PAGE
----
The Fed Deserves an Oscar
It was a clever bit of acting this week by Federal Reserve Chair Janet Yellen and her troupe of governors that would convince us a return to normal, higher rates is almost at hand.
But by now income investors should recognize that backstage the Fed is clinging to low rates as the U.S. economy is still too weak to significantly raise them.
In fact, the Fed revised its estimates for U.S. GDP growth for 2016 to 1.8%, down from 2% in June. Though Yellen would have you believe the economy has turned the corner, the economic record is mixed at best.
So at Investing Daily’s Personal Finance, we continue to think our Income Portfolio filled with strong, dividend-paying stocks is the place to go for income. And as the steward of that portfolio I’m stocking it with investments that can offer the type of income stability that the government once offered and now clearly cannot.
Even if the Fed begins to raises rates at the end of the year, they will be so low for so long that they won’t be enough to generate a decent return for an income investor for years. In fact, only one increase is anticipated this year, two next year, and three in 2018 and 2019. Just a few months ago the expectation was two rate increases in 2016, three in 2017 and three more in 2018. What happened?
Reading between the lines, the Fed’s latest announcement is that the central bank lowered its estimates for long run economic growth as well as for the path of interest rates.
Given this, investors should be concerned that even as meager as the proposed rate rise is for December – a raise of a quarter percentage point, to between .5% and .75% – it could cause the U.S to fall into recession.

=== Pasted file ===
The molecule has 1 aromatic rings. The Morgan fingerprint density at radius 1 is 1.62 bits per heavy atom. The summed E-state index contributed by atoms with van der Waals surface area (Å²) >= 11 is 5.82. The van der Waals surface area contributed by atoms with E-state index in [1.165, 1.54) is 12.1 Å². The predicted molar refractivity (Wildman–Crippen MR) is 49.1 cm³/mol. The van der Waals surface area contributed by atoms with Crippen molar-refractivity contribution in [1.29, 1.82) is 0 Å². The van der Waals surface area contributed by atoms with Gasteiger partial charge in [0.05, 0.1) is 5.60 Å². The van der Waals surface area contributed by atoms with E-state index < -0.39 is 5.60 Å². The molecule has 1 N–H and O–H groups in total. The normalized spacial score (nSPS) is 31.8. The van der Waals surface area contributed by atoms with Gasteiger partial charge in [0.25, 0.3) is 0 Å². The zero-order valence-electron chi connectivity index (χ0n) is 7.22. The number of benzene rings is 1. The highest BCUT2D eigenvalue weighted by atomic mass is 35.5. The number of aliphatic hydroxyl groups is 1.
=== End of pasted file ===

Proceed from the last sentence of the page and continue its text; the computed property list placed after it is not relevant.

We think this because various economic indicators show only marginal improvement in the U.S. economy.
Here are indicators we’d like to see improvement in before we’d have faith in a strong recovery, and before we’d expect the Fed to normalize interest rates:
Business Capital Investment: There’s a disconnect between so-called strong hiring and business investment. You can’t have confidence in the employment numbers if business investment is at an all-time low. According to a report by Standard & Poor’s, capital expenditures across all industries fell 10% in 2015 and will continue declining, though at a slower pace, dropping to 4% in 2016 and to 2% in 2017.
Business Creation: Startups businesses or business creation is an important component to a healthy economy, as they create many of the new jobs. But according to a Kauffman Foundation research report issued last year, the country’s rate of new business creation, which peaked about a decade ago, plunged more than 30% during the Great Recession and has been slow to bounce back.
Corporate Profits: A disturbing trend in the last few years has been the persistent declines in revenues of many corporations, which is being followed now by declines in profits.
Gross Domestic Product: I like GDP because no matter how bulls or bears spin metrics, you can’t ignore the economy’s big picture. The Federal Reserve cut the U.S. economic growth forecast to 1.8% for 2016, which is lower than the 2% general level of growth over the last few years.
Put all these together, and as we have concluded at Personal Finance, income investors would be wise to pivot their portfolios to the safety of our strong dividend-paying stocks.